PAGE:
As the modern supply chain gets more sophisticated, it’s important to integrate your data with your suppliers.
By Bob Vavra, CFE MediaJune 22, 2018
With the continuing drama in Washington and the royal wedding in London, you might have missed two important manufacturing stories that emanated from the same company just two weeks apart.
In late April, Ford announced that starting in 2020, it would no longer produce a full line of passenger cars in the United States. Only the iconic Mustang and the economy sedan Focus would remain on the Ford production schedule as the company shifted attention to its profitable truck line, including the F150 pick-up truck.
Then on May 10, Ford announced it had temporarily suspended production of the F150 after a fire at a Michigan supplier created a shortage of parts. While the company said it had a three-month inventory of trucks available, the production stoppage lasted for the better part of the month.
My first two cars were a Chevrolet Vega and a Ford Pinto, and both names are long gone. In my life, such auto brands as AMC, Oldsmobile, and Pontiac have disappeared completely. Those of a certain age might recall the demise of the Studebaker in the 1960s.
However sound the business decision, it’s somewhat jarring to see Ford essentially ceding the passenger car business in the U.S. to other manufacturers. From my father’s Fairlane in the 1960s to my Pinto in the 1970s to my current Focus, Ford has been a popular family brand. It has been a successful brand as well; at one time, the Taurus was the most popular domestic sedan in America. Ford has a long tradition in getting America from place to place.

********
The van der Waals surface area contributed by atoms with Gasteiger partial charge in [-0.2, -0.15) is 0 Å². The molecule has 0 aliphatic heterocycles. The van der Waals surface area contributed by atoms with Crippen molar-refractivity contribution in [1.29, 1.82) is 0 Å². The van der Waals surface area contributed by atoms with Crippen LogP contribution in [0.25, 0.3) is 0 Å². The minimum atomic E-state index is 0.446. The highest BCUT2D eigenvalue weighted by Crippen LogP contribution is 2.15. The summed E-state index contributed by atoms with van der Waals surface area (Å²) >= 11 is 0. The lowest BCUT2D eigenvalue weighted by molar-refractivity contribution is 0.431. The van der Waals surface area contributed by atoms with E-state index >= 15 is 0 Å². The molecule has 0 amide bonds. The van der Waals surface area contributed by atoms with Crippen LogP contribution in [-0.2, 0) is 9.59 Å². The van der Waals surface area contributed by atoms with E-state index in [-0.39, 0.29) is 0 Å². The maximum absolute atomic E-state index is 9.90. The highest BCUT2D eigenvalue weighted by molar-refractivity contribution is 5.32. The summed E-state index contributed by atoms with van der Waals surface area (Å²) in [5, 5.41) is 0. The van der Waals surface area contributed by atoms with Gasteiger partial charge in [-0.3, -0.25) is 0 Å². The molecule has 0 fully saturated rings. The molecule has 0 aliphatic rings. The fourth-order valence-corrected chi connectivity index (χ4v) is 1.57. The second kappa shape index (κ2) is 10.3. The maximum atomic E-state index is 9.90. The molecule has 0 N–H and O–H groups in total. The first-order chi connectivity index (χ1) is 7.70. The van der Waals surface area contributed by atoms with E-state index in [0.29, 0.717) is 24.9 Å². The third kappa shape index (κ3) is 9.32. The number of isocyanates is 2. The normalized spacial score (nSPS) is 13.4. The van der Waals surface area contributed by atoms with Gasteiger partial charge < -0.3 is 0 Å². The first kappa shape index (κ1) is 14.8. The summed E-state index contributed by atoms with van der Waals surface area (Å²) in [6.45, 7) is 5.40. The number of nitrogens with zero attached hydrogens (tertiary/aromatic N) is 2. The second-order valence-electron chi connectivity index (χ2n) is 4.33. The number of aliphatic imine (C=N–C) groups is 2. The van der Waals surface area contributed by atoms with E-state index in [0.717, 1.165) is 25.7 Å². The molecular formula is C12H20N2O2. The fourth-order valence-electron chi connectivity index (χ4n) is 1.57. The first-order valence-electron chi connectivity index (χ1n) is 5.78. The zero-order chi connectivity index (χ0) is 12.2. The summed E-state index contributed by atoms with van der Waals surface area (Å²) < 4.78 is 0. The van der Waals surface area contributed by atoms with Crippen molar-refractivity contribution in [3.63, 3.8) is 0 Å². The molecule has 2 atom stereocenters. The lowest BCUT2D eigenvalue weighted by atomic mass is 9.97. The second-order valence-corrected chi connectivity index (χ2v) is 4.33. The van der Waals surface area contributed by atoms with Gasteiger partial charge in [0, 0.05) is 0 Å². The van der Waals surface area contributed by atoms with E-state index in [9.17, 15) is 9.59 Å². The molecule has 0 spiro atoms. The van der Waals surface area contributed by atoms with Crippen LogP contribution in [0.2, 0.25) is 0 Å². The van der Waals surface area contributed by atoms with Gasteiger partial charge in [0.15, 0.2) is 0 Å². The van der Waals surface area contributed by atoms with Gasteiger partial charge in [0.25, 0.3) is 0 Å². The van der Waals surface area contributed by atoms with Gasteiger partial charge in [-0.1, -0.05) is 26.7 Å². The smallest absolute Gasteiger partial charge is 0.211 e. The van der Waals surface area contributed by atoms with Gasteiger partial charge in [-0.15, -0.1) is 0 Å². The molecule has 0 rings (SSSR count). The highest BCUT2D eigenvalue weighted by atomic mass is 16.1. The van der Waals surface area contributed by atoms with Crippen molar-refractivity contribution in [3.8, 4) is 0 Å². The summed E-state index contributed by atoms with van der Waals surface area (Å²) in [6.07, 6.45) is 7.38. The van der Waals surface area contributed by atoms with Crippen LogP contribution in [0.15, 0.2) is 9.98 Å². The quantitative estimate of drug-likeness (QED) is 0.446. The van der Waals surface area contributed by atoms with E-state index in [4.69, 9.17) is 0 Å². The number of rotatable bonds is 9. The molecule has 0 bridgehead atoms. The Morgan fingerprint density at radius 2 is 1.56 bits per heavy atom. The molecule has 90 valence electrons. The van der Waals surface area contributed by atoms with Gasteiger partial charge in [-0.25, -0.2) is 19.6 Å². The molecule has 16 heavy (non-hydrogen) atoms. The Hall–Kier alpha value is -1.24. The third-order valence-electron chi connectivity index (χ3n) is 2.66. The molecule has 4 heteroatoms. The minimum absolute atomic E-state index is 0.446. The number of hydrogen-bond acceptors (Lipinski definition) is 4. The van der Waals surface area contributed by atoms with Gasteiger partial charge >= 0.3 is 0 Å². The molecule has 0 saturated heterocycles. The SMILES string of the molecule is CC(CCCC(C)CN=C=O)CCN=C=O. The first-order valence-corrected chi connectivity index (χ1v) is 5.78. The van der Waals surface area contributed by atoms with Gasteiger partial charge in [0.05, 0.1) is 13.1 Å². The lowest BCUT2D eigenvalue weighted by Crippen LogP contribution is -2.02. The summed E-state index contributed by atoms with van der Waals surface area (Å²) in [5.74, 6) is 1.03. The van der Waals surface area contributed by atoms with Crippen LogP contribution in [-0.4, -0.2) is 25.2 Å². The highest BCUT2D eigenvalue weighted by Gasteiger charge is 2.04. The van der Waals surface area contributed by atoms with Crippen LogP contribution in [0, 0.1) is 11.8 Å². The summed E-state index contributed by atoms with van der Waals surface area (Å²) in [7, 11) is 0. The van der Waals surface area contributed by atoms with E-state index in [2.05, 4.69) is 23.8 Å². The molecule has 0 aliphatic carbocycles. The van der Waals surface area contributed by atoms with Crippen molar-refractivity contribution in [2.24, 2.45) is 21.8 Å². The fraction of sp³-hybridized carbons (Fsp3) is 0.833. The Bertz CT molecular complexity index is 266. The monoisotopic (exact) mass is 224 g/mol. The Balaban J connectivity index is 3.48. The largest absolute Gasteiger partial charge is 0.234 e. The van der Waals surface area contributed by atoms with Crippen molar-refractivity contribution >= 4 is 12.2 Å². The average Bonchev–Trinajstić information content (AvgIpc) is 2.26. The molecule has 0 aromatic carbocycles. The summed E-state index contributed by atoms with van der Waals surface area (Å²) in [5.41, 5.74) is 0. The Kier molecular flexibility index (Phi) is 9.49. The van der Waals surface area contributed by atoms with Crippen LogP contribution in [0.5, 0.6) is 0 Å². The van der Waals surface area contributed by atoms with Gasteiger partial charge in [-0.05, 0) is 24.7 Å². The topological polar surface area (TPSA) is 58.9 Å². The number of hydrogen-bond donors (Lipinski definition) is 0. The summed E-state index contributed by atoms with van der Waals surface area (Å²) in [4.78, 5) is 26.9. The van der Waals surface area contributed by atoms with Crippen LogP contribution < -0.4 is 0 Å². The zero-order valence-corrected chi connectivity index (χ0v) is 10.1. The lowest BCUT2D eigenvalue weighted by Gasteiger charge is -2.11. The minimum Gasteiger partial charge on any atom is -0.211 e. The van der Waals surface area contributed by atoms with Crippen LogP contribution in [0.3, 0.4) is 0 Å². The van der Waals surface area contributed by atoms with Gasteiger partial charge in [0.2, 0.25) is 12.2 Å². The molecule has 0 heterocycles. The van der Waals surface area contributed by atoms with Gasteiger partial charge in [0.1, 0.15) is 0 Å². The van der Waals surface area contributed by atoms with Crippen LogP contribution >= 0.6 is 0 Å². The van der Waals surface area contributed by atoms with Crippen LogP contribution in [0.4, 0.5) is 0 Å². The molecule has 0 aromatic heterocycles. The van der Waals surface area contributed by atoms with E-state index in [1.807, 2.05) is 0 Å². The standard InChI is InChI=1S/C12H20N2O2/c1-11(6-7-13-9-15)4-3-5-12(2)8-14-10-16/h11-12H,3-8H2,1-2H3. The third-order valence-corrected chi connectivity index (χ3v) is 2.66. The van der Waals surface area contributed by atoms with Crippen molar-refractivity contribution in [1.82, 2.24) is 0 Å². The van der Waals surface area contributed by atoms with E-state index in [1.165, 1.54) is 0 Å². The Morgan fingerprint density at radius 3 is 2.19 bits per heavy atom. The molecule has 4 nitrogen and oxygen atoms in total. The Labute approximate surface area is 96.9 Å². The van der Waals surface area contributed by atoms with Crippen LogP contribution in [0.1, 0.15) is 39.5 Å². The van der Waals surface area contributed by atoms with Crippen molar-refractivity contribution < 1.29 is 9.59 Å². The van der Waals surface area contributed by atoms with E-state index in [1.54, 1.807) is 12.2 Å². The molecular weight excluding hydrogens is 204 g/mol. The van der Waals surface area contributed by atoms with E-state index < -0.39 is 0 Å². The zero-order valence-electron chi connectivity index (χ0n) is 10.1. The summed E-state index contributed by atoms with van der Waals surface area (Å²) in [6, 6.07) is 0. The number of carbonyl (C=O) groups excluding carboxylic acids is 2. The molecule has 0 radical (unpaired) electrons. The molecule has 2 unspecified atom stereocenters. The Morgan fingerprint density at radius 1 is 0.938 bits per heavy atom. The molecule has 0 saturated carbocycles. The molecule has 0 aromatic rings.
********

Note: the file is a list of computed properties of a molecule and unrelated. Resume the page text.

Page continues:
But getting parts from place to place is important as well, and that’s why the second issue with a supplier becomes the cautionary tale for all of us. We talk about all the potential for the Industrial Internet of Things (IIoT), and we marvel at our manufacturing sophistication to build Lot Size One of virtually any product—including vehicles.
In order for this to happen, however, our supply chain must be robust, flexible, and indestructible. The example of what happened at Ford in May with the F150 production—a problem that eventually spilled into other manufacturers as well—ought to be a cautionary tale for everyone.
It is worth pondering about your own flow of raw materials—and we include energy in this discussion—as you look to improve your manufacturing operation. You can monitor temperature and vibration but all that sensor data won’t help you produce a single item unless there are materials available at your front door to turn into finished goods.
As the modern supply chain gets more sophisticated, it’s important to integrate your data with your suppliers. That may give some plant managers (and the IT team that operates their system) some concern, but we do find ourselves in the midst of a digital age. We can shy away from it, but that only will serve to slow operations at a time when others are looking to get faster.
Creating a safe, robust, and interoperable supply chain may be one of the more overlooked challenges for the IIoT, but it should get more attention. It will be among the topics in the discussion at the upcoming Global Automation and Manufacturing Summit (GAMS) on Sept. 12, as part of IMTS 2018 in Chicago. CFE Media, in partnership with Hannover Messe USA, will present this half-day seminar on IIoT issues, including cybersecurity. Manufacturing in a digital age is not about the four walls of the plant. Today production stretches to the four corners of our supply chain and to the cloud, where our data is stored. These systems are hard to manage and yet vital to our success. As the example at Ford demonstrates, the supply chain is vital—and fragile.
Bob Vavra,content manager at CFE Media, firstname.lastname@example.org
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